The main outcome measures of the trial were focused attention, impulsivity, sustained attention, and vigilance, as assessed by the Continuous Performance Test (CPT). Secondary measures were assessed using additional, recognized scoring systems. Blood levels of PUFAs were measured at baseline, and also at the end of the trial. The trial results confirmed that children with the lowest baseline blood levels of EPA showed improvements in focused attention and vigilance after taking the omega-3 supplements for 12 weeks. However, these improvements weren’t seen in children with normal or high baseline blood-levels of EPA. In addition, for children with high pre-existing EPA, omega-3 supplements had negative effects on impulsivity symptoms.
“Overall, EPA improves (more than placebo) focused attention at the CPT test, one of our main outcome measures,” the authors reported. “… we find that youth with the lowest levels of baseline endogenous EPA show the largest improvement in cognitive function.” Conversely, they stated, “We also find that children with the highest baseline EPA levels perform better on placebo than on EPA, in impulsivity and in parental and teachers’ reports of ADHD and emotional symptoms … To our knowledge, this is the first study to report the effects of EPA monotherapy in ADHD, and the first study ever to use endogenous baseline PUFAs levels to stratify subjects in a PUFAs clinical trial.”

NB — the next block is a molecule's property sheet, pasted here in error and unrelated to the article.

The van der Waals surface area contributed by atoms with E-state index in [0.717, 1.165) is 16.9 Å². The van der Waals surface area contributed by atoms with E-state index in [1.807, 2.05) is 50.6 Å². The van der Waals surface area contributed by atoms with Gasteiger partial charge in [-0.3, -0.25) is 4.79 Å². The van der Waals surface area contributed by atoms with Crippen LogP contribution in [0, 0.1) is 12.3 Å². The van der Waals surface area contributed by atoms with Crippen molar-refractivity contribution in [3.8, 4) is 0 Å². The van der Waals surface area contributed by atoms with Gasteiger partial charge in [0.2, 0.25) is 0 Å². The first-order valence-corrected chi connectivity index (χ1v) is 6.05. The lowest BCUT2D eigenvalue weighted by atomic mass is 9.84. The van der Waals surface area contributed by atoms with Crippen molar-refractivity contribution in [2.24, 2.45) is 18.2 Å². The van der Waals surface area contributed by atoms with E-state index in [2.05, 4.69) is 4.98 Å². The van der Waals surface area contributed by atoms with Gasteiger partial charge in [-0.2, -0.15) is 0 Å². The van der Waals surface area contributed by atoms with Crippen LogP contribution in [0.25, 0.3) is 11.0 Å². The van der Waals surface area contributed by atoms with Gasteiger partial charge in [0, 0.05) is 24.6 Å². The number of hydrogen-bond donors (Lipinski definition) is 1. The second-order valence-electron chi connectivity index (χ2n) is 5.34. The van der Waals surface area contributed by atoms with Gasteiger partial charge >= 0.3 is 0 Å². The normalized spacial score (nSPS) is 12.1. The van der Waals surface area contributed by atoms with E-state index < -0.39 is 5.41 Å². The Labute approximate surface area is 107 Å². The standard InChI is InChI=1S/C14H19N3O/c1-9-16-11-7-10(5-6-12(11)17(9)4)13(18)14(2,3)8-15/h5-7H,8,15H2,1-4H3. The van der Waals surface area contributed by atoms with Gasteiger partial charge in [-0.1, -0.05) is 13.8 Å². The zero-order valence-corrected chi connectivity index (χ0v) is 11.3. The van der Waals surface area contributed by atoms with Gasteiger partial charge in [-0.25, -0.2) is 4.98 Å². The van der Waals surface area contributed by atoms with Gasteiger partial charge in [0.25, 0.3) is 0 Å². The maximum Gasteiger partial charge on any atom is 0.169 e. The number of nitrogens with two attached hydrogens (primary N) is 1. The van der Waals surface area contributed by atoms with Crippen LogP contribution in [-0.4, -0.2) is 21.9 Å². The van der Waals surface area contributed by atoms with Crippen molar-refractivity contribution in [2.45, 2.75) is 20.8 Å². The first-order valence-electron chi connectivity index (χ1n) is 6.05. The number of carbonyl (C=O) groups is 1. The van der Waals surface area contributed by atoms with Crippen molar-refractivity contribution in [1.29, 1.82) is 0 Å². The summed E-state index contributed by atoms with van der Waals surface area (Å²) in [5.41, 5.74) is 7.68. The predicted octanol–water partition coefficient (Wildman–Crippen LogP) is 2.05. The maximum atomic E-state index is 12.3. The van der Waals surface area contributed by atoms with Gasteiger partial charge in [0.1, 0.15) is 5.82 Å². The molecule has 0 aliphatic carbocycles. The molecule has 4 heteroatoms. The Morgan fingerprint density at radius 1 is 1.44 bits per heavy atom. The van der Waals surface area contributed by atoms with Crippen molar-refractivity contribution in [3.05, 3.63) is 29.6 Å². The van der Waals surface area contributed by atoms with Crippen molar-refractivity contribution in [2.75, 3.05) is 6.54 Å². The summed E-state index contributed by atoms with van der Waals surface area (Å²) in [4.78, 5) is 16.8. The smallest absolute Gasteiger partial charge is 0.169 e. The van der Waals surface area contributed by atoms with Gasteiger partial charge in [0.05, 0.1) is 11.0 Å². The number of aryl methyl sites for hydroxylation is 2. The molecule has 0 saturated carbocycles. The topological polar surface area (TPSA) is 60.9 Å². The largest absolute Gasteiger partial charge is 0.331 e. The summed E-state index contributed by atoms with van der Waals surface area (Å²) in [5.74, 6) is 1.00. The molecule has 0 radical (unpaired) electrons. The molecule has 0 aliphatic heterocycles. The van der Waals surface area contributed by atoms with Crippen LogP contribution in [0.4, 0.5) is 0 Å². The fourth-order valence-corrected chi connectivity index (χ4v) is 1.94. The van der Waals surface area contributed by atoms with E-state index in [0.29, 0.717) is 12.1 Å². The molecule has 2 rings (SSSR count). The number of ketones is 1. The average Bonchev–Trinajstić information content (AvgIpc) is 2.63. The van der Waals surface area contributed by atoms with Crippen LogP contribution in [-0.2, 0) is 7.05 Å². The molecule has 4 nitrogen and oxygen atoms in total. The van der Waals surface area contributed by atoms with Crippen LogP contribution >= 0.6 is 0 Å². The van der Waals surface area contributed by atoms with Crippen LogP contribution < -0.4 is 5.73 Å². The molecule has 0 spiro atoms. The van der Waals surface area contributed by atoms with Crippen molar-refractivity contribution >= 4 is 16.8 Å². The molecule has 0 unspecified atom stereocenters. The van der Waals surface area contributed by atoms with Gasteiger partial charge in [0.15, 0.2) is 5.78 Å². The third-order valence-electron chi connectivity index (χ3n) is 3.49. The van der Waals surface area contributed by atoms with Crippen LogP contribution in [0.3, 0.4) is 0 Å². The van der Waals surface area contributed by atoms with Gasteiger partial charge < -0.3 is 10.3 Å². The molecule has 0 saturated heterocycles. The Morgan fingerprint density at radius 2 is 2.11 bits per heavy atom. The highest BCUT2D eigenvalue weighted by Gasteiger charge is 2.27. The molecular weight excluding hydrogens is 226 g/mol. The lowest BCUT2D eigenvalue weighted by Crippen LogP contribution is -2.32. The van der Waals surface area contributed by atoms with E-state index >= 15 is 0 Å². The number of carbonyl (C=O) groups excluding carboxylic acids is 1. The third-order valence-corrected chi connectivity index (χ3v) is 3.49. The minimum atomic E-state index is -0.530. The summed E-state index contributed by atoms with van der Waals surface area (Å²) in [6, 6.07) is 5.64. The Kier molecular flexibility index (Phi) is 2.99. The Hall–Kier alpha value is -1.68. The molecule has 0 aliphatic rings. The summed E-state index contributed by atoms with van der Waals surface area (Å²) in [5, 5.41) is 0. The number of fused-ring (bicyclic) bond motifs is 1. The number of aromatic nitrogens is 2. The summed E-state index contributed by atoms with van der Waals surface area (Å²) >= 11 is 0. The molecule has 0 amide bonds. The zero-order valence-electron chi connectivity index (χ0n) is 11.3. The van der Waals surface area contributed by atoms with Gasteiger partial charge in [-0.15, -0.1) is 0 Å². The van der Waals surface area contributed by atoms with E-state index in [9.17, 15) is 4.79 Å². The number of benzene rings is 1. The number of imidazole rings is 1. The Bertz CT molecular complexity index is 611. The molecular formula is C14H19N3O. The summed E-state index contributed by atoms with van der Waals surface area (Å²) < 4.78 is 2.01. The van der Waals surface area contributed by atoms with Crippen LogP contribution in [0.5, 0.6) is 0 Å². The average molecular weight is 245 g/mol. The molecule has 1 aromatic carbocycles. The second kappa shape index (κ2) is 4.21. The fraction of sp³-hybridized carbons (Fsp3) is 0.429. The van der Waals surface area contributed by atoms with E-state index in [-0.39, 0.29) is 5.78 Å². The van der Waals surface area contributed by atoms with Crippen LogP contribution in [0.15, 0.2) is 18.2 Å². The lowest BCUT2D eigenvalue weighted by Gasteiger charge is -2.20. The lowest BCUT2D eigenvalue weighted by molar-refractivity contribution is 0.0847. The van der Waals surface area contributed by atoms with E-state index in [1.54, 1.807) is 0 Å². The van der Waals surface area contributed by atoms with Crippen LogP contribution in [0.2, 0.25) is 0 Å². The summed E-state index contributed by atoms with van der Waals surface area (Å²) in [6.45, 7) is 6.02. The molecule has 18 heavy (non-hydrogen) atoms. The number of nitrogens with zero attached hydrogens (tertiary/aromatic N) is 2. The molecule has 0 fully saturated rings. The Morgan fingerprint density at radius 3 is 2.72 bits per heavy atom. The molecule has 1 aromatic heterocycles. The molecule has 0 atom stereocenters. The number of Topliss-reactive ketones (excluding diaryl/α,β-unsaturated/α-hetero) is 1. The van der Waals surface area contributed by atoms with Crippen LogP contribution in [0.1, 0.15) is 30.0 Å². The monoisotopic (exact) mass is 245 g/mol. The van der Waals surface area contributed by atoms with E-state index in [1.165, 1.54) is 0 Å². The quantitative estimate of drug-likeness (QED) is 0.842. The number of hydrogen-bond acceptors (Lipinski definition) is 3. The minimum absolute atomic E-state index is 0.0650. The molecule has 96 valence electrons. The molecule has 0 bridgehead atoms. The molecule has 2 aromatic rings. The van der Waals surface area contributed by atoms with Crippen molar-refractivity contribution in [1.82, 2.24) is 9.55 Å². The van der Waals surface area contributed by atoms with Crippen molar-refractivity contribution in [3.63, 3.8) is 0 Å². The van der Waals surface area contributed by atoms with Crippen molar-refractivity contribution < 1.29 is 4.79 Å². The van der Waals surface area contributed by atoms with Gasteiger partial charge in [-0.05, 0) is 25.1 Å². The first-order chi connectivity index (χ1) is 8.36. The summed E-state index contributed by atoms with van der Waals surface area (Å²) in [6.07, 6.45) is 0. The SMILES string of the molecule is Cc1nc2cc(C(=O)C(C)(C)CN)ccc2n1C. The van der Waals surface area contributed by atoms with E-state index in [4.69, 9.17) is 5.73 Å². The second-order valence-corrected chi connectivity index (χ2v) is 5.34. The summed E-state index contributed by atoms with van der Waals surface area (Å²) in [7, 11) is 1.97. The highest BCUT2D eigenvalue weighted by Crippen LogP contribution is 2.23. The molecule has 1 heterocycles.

Previous studies have reported inconsistent results with respect to the potential impact of omega-3 supplementation on ADHD symptoms, with overall effect sizes being relatively small. Standard treatments offered to parents whose children have ADHD include stimulants such as methylphenidate. The effect size of improvement in attention and vigilance from methylphenidate is 0.22–0.42. In comparison, the effect sizes in the newly reported trial of omega-3 supplementation for those children with low blood levels of EPA were larger, at 0.89 for focused attention and 0.83 for vigilance.
The researchers pointed out that while there are no other studies similar to their study, previous research in healthy children, as well as children and adults with ADHD and other neurodevelopmental disorders, has found that PUFAs improve cognitive function more when the participants also have low n-3 PUFAs status, “i.e., in those with evidence of low dietary intake of fish, or if they present symptoms of aforementioned EFA deficiency … Moreover, EFA deficiency (a measure of symptoms such as excessive thirst, dry skin, brittle nails, and small skin bumps) has been described in children with ADHD, and the severity of EFA deficiency has been associated with ADHD symptom severity.”